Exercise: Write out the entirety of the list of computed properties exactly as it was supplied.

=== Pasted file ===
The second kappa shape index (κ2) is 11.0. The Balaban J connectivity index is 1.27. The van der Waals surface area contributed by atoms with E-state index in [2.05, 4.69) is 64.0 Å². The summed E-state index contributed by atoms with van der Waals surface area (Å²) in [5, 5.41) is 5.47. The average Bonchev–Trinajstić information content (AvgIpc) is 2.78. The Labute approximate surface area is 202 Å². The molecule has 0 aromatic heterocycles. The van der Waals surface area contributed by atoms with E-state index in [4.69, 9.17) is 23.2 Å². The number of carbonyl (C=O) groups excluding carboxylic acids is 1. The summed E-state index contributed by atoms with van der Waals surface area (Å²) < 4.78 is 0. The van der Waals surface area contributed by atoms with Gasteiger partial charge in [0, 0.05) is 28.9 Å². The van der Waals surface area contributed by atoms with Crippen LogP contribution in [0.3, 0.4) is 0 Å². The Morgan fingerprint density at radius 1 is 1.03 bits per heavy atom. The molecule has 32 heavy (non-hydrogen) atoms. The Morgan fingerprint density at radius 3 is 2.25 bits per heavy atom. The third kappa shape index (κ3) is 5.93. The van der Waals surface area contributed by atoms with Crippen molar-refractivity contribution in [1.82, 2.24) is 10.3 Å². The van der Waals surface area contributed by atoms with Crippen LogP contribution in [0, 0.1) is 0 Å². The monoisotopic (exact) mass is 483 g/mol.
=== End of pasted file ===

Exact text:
The second kappa shape index (κ2) is 11.0. The Balaban J connectivity index is 1.27. The van der Waals surface area contributed by atoms with E-state index in [2.05, 4.69) is 64.0 Å². The summed E-state index contributed by atoms with van der Waals surface area (Å²) in [5, 5.41) is 5.47. The average Bonchev–Trinajstić information content (AvgIpc) is 2.78. The Labute approximate surface area is 202 Å². The molecule has 0 aromatic heterocycles. The van der Waals surface area contributed by atoms with E-state index in [4.69, 9.17) is 23.2 Å². The number of carbonyl (C=O) groups excluding carboxylic acids is 1. The summed E-state index contributed by atoms with van der Waals surface area (Å²) < 4.78 is 0. The van der Waals surface area contributed by atoms with Gasteiger partial charge in [0, 0.05) is 28.9 Å². The van der Waals surface area contributed by atoms with Crippen LogP contribution in [0.3, 0.4) is 0 Å². The Morgan fingerprint density at radius 1 is 1.03 bits per heavy atom. The molecule has 32 heavy (non-hydrogen) atoms. The Morgan fingerprint density at radius 3 is 2.25 bits per heavy atom. The third kappa shape index (κ3) is 5.93. The van der Waals surface area contributed by atoms with Crippen molar-refractivity contribution in [1.82, 2.24) is 10.3 Å². The van der Waals surface area contributed by atoms with Crippen LogP contribution in [0, 0.1) is 0 Å². The monoisotopic (exact) mass is 483 g/mol.